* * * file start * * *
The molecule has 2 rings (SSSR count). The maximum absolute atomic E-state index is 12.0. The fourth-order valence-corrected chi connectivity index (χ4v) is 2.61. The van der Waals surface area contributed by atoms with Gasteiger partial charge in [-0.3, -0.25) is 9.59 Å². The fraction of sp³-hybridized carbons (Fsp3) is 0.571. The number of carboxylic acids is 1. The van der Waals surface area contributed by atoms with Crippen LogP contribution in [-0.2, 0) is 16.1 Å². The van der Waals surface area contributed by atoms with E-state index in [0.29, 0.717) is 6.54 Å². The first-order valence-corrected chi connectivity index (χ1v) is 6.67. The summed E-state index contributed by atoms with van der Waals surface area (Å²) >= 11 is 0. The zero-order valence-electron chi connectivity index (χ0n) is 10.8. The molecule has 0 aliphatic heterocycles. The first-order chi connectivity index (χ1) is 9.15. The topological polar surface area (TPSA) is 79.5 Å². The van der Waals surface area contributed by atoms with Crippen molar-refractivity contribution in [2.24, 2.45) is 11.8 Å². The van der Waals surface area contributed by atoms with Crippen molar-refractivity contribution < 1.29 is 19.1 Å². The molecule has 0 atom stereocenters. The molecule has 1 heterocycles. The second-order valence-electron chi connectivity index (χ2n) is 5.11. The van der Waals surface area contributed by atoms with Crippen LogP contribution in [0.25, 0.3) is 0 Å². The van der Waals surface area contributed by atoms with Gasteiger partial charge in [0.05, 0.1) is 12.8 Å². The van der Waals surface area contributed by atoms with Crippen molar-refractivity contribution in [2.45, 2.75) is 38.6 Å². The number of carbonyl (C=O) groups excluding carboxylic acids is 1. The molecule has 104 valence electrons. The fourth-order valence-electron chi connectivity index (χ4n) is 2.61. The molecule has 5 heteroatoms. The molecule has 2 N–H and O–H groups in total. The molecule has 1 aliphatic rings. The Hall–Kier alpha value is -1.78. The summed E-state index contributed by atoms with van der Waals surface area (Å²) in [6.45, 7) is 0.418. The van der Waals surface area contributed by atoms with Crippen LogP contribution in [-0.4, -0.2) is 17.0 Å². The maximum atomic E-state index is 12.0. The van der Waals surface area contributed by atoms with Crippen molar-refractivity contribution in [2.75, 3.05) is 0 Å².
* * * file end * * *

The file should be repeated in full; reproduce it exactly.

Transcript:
The molecule has 2 rings (SSSR count). The maximum absolute atomic E-state index is 12.0. The fourth-order valence-corrected chi connectivity index (χ4v) is 2.61. The van der Waals surface area contributed by atoms with Gasteiger partial charge in [-0.3, -0.25) is 9.59 Å². The fraction of sp³-hybridized carbons (Fsp3) is 0.571. The number of carboxylic acids is 1. The van der Waals surface area contributed by atoms with Crippen LogP contribution in [-0.2, 0) is 16.1 Å². The van der Waals surface area contributed by atoms with E-state index in [0.29, 0.717) is 6.54 Å². The first-order valence-corrected chi connectivity index (χ1v) is 6.67. The summed E-state index contributed by atoms with van der Waals surface area (Å²) >= 11 is 0. The zero-order valence-electron chi connectivity index (χ0n) is 10.8. The molecule has 0 aliphatic heterocycles. The first-order chi connectivity index (χ1) is 9.15. The topological polar surface area (TPSA) is 79.5 Å². The van der Waals surface area contributed by atoms with Crippen molar-refractivity contribution in [2.24, 2.45) is 11.8 Å². The van der Waals surface area contributed by atoms with Crippen molar-refractivity contribution < 1.29 is 19.1 Å². The molecule has 0 atom stereocenters. The molecule has 1 heterocycles. The second-order valence-electron chi connectivity index (χ2n) is 5.11. The van der Waals surface area contributed by atoms with Crippen LogP contribution in [0.25, 0.3) is 0 Å². The van der Waals surface area contributed by atoms with Gasteiger partial charge in [0.05, 0.1) is 12.8 Å². The van der Waals surface area contributed by atoms with Crippen molar-refractivity contribution in [2.45, 2.75) is 38.6 Å². The number of carbonyl (C=O) groups excluding carboxylic acids is 1. The molecule has 104 valence electrons. The fourth-order valence-electron chi connectivity index (χ4n) is 2.61. The molecule has 5 heteroatoms. The molecule has 2 N–H and O–H groups in total. The molecule has 1 aliphatic rings. The Hall–Kier alpha value is -1.78. The summed E-state index contributed by atoms with van der Waals surface area (Å²) in [6.45, 7) is 0.418. The van der Waals surface area contributed by atoms with Crippen LogP contribution in [-0.4, -0.2) is 17.0 Å². The maximum atomic E-state index is 12.0. The van der Waals surface area contributed by atoms with Crippen molar-refractivity contribution in [2.75, 3.05) is 0 Å².